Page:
Śrotra (श्रोत्र, “ear”) or śrotrāyatana refers to one of the “twelve sense spheres” (āyatana) as defined in the Dharma-saṃgraha (section 24). The Dharma-samgraha (Dharmasangraha) is an extensive glossary of Buddhist technical terms in Sanskrit (eg., śrotra). The work is attributed to Nagarjuna who lived around the 2nd century A.D.

Śrotra (“ear”) also represents one of the “eighteen elements” (dhātu) as well as one of the “eleven form components” (rūpaskandha).

(Source): Wisdom Library: Dharma-samgraha

Languages of India and abroad

Marathi-English dictionary

śrōtra (श्रोत्र).—n S The sense or the organ of hearing.

(Source): DDSA: The Molesworth Marathi and English Dictionary

śrōtra (श्रोत्र).—n The sense or the organ of hearing.

(Source): DDSA: The Aryabhusan school dictionary, Marathi-English
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Marathi is an Indo-European language having over 70 million native speakers people in (predominantly) Maharashtra India. Marathi, like many other Indo-Aryan languages, evolved from early forms of Prakrit, which itself is a subset of Sanskrit, one of the most ancient languages of the world.

Sanskrit-English dictionary

Śrotra (श्रोत्र).—[śrūyate'nena śru-karaṇe-ṣṭran]

1) The ear; श्रोत्रं श्रुतेनैव न कुण्डलेन (śrotraṃ śrutenaiva na kuṇḍalena) Bh.2.71.

2) Proficiency in the Vedas.

3) The Veda.

Derivable forms: śrotram (श्रोत्रम्).

(Source): DDSA: The practical Sanskrit-English dictionary
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Sanskrit, also spelled संस्कृतम् (saṃskṛtam), is an ancient language of India commonly seen as the grandmother of the Indo-European language family. Closely allied with Prakrit and Pali, Sanskrit is more exhaustive in both grammar and terms and has the most extensive collection of literature in the world, greatly surpassing its sister-languages Greek and Latin.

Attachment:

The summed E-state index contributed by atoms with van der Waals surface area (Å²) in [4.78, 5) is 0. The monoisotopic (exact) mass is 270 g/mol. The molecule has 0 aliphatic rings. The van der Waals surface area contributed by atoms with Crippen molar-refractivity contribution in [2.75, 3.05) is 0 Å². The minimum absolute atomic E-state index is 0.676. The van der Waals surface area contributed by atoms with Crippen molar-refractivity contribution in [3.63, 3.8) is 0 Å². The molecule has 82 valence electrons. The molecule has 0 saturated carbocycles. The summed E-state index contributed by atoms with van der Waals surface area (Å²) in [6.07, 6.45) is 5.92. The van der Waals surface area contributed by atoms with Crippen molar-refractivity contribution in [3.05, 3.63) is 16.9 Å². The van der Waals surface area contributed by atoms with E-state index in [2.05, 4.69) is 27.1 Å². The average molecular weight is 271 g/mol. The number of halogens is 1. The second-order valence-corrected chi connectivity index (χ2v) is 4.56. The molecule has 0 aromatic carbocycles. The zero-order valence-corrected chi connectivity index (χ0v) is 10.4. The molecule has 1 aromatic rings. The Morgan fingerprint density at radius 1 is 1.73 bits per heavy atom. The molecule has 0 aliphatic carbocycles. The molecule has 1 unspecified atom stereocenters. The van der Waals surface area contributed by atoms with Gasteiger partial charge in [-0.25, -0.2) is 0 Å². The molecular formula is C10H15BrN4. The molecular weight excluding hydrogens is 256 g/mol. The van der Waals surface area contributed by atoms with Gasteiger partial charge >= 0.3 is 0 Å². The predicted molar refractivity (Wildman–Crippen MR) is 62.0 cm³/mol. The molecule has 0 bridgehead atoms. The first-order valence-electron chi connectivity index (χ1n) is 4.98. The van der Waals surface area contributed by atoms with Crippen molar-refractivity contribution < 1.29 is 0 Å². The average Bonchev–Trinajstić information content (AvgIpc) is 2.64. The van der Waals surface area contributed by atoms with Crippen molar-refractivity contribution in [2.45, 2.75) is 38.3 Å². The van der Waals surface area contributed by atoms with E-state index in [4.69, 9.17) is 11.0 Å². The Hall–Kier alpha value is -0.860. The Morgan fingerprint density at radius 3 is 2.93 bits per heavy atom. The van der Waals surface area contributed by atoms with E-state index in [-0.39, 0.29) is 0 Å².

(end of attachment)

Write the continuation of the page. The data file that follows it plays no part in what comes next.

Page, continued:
Relevant definitions

Search found 24 related definition(s) that might help you understand this better. Below you will find the 15 most relevant articles:

Divyaśrotra (दिव्यश्रोत्र) refers to the “divine ear” and represents one of the “five deep know...
Śrotrarūpaskandha (श्रोत्ररूपस्कन्ध) or simply śrotra refers to the “ear form component” and re...
Śrotradhātu (श्रोत्रधातु) or simply śrotra refers to the “ear element” and represents one of th...
Śrotrapadavī (श्रोत्रपदवी).—the range of hearing. Śrotrapadavī is a Sanskrit compound consistin...
Śrotrāyatana (श्रोत्रायतन) or simply śrotra refers to the “sense sphere of the ear” and represe...
Śrotraparamparā (श्रोत्रपरम्परा).—successive oral report. Śrotraparamparā is a Sanskrit compoun...
Śrotrapeya (श्रोत्रपेय).—a. to be imbibed by the ear, to be attentively heard; संदेशं मे तदनु ज...
Śrotrasukha (श्रोत्रसुख).—a. melodious, agreeable to the ear.Śrotrasukha is a Sanskrit compound...
Śrotramūla (श्रोत्रमूल).—the root of the ear. Derivable forms: śrotramūlam (श्रोत्रमूलम्).Śrotr...
Śrotravijñāna (श्रोत्रविज्ञान, “ear-consciousness”) or śrotravijñānadhātu refers to one of the ...
Dhātu (धातु) refers to a “verb root” as used by Yāska (9th century BCE) in his works dealing wi...
Āyatana (आयतन) is the name for a “building” that once existed in ancient Kashmir (Kaśmīra) as m...
Indriya (इन्द्रिय, “faculties”) or Pañcendriya refers to one of the seven classes of the thirty...
Rasāyana (रसायन) refers to “rejuvenation” mentioned in the Kakṣapuṭatantra verse 1.76. Accordin...
Jñānendriya (ज्ञानेन्द्रिय) refers to “consciousness”, according to the 2nd-century Tattvārthas...